white sun orchid, māikuku
Thelymitra alba Colenso, Thelymitra nemoralis Colenso, Thelymitra angustifolia Hook.f., Thelymitra aristata sensu Hatch nom. inv., Thelymitra forsteri Sw., Thelymitra grandis F.Muel. ex Benth., Thelymitra longifolia var. alba (Colenso) Cheeseman, Thelymitra longifolia var. forsteri (Sw.) Hatch, Thelymitra purpureo-fusca Colenso
Vascular – Native
The National Vegetation Survey (NVS) Databank is a physical archive and electronic databank containing records of over 94,000 vegetation survey plots - including data from over 19,000 permanent plots. NVS maintains a standard set of species code abbreviations that correspond to standard scientific plant names from the Ngä Tipu o Aotearoa - New Zealand Plants database.
2n = 26
Current conservation status
The conservation status of all known New Zealand vascular plant taxa at the rank of species and below were reassessed in 2017 using the New Zealand Threat Classification System (NZTCS). This report includes a statistical summary and brief notes on changes since 2012 and replaces all previous NZTCS lists for vascular plants. Authors: By Peter J. de Lange, Jeremy R. Rolfe, John W. Barkla, Shannel P. Courtney, Paul D. Champion, Leon R. Perrie, Sarah M. Beadel, Kerry A. Ford, Ilse Breitwieser, Ines Schönberger, Rowan Hindmarsh-Walls, Peter B. Heenan and Kate Ladley.
2012 | Not Threatened
Previous conservation statuses
2009 | Not Threatened
2004 | Not Threatened
Indigenous. Three Kings, North, South, Stewart, Chatham and Auckland Islands. Also on Norfolk Island.
Coastal to subalpine (up to 1200 m a.s.l.). Occupying a wide range of habitats from open ultramafic talus to dense forest. However, it is most common in shrublands. This species is extremely variable and it is likely that following taxonomic revision, a number of forms, some with distinct ecologies, may be formally segregated.
Terrestrial, tuberous, glabrous, spring to summer-green perennial herb, either solitary or in dense colonies of 4-20 plants arising through vegetative extension. Plant at flower up to 1 m tall (usually much less). Leaf solitary, erect, suberect or trailing the ground, very fleshy to subcoriaceous, deeply to weakly channelled and prominently ribbed longitudinally, 50-380 x 10-40 mm, green, dark green, reddish-green, reddish brown or yellow-green, lanceolate to linear-lanceolate, base closely sheathing, margins, surface and apex often disfigured by black spots and sometimes by prominent dark orange-brown rust pustules. Flowering stem stiffly erect, rather wiry, green, reddish green to brownish green. Bracts 1-2(-3), foliaceous, closely-sheathing, fleshy, of similar colour to stem and leaf. Raceme bearing (1-)5(-20) scented or unscented flowers. Flowers 8-18 mm diameter, externally red-green to dark green, internally white or very pale pink, segments spreading, widely spreading or scarcely opening, dorsal sepal slightly broader than laterals. Petals and labellum alike, narrowly ovate, subacute. Column up to 8 mm long, erect, basally brown or white grading to dark brown to almost black toward apex; column arms terete, mostly bent inwards such that they are lying more or less under post-anther lobe; cilia abundant, floccose (like cotton) or coarsely ciliate, white or cream, short and crowded in globose masses; post anther lobe overtopping anther, dark and smooth above middle, and usually yellowish on the semi-circular cucullate apex.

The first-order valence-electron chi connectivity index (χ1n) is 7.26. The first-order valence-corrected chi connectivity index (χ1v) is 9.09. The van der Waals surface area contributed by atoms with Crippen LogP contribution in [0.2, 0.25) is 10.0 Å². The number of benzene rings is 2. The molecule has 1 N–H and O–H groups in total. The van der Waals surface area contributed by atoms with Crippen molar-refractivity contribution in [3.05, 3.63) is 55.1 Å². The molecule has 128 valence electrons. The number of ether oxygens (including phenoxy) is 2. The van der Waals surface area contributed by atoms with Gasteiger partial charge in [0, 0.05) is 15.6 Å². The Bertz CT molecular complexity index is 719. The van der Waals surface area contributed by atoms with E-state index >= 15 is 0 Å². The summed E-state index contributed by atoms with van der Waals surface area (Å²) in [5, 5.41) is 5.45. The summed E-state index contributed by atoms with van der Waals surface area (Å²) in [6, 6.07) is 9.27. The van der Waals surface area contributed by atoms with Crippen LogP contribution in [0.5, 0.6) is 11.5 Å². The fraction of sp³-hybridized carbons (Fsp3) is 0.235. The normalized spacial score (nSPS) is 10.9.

Most likely to be confused with T. colensoi Hook.f. and T. pauciflora R.Br., from both of which it differs by its usually white, sometimes pale pink flowers. From T. pauciflora it is readily separated by the broad, undivided, hooded column which usually completely encloses the cilia of the column arms. Smaller forms are separated from T. colensoi by their white flowers and broader, taller column which completely encloses the cilia of the column arms.
September - February
October - April
Moderately easy to grow. Does well in a pot. Should not be removed from the wild. This species often naturalises into gardens adjoining indigenous vegetation. It is sometimes seen as a pot contaminant of commerical plant lines.
thelymitra: Woman’s hat
longifolia: Long leaf
Where To Buy
Not commercially available.
At least three forms of T. longifolia are included here. One is usually associated with montane beech (Nothofagus Blume) forests. This is a small slender plant, which has a linear-lanceolate yellow-green leaf and usually a single, scarcely opening, self pollinating white flower. Another is a widespread variable plant with numerous flowers, which are unscented, and mostly only open on hot, still, sunny days. This form has column arm cilia that are distinctly floccose (like cotton wool). It is self pollinating and matches the type. The last form has numerous scented flowers, which open in sunny or cloudy weather, and coarse column arm cilia. This form is insect pollinated.
Fact Sheet prepared for NZPCN by P.J. de Lange 14 April 2007. Description subsequently published in de Lange et al. (2007) and Rolfe & de Lange (2010).
References and further reading
de Lange, P.; Rolfe, J. St George, I. Sawyer J. 2007: Wild orchids of the lower North Island. Department of Conservation, Wellington. 194pp.
Rolfe, J.R.; de Lange, P.J. 2010: Illustrated guide to New Zealand sun orchids, Thelymitra (Orchidaceae). Jeremy Rolfe, Wellington.
Please cite as: de Lange, P.J. (Year at time of access): Thelymitra longifolia Fact Sheet (content continuously updated). New Zealand Plant Conservation Network. https://www.nzpcn.org.nz/flora/species/thelymitra-longifolia/ (Date website was queried)